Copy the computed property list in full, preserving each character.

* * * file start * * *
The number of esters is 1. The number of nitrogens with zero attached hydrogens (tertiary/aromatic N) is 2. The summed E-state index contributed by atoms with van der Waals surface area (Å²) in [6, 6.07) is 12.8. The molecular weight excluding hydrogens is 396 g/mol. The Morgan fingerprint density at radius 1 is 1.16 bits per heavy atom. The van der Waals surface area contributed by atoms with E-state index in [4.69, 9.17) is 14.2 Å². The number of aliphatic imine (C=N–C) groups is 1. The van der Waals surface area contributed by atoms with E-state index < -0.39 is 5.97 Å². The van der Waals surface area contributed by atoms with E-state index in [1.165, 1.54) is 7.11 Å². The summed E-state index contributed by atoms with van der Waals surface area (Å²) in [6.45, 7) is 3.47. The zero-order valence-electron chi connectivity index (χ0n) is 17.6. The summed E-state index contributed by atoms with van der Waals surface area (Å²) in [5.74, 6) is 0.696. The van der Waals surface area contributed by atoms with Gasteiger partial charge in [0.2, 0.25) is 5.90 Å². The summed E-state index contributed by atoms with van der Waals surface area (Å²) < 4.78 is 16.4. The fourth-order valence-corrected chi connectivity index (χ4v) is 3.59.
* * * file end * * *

The number of esters is 1. The number of nitrogens with zero attached hydrogens (tertiary/aromatic N) is 2. The summed E-state index contributed by atoms with van der Waals surface area (Å²) in [6, 6.07) is 12.8. The molecular weight excluding hydrogens is 396 g/mol. The Morgan fingerprint density at radius 1 is 1.16 bits per heavy atom. The van der Waals surface area contributed by atoms with E-state index in [4.69, 9.17) is 14.2 Å². The number of aliphatic imine (C=N–C) groups is 1. The van der Waals surface area contributed by atoms with E-state index < -0.39 is 5.97 Å². The van der Waals surface area contributed by atoms with E-state index in [1.165, 1.54) is 7.11 Å². The summed E-state index contributed by atoms with van der Waals surface area (Å²) in [6.45, 7) is 3.47. The zero-order valence-electron chi connectivity index (χ0n) is 17.6. The summed E-state index contributed by atoms with van der Waals surface area (Å²) in [5.74, 6) is 0.696. The van der Waals surface area contributed by atoms with Gasteiger partial charge in [0.2, 0.25) is 5.90 Å². The summed E-state index contributed by atoms with van der Waals surface area (Å²) < 4.78 is 16.4. The fourth-order valence-corrected chi connectivity index (χ4v) is 3.59.